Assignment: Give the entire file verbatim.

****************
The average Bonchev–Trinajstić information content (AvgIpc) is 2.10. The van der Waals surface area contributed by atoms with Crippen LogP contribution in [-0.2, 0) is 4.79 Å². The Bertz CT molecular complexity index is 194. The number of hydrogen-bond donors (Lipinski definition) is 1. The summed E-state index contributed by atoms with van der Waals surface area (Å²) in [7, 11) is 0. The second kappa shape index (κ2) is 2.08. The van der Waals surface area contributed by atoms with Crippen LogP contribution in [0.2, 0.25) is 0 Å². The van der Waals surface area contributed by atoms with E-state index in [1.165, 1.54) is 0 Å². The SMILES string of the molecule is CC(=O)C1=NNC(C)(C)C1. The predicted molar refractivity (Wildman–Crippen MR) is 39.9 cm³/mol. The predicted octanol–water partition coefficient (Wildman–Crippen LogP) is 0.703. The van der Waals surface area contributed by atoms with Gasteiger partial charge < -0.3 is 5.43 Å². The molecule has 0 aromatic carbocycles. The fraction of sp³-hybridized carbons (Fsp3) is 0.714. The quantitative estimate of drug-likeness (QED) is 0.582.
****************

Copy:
The average Bonchev–Trinajstić information content (AvgIpc) is 2.10. The van der Waals surface area contributed by atoms with Crippen LogP contribution in [-0.2, 0) is 4.79 Å². The Bertz CT molecular complexity index is 194. The number of hydrogen-bond donors (Lipinski definition) is 1. The summed E-state index contributed by atoms with van der Waals surface area (Å²) in [7, 11) is 0. The second kappa shape index (κ2) is 2.08. The van der Waals surface area contributed by atoms with Crippen LogP contribution in [0.2, 0.25) is 0 Å². The van der Waals surface area contributed by atoms with E-state index in [1.165, 1.54) is 0 Å². The SMILES string of the molecule is CC(=O)C1=NNC(C)(C)C1. The predicted molar refractivity (Wildman–Crippen MR) is 39.9 cm³/mol. The predicted octanol–water partition coefficient (Wildman–Crippen LogP) is 0.703. The van der Waals surface area contributed by atoms with Gasteiger partial charge < -0.3 is 5.43 Å². The molecule has 0 aromatic carbocycles. The fraction of sp³-hybridized carbons (Fsp3) is 0.714. The quantitative estimate of drug-likeness (QED) is 0.582.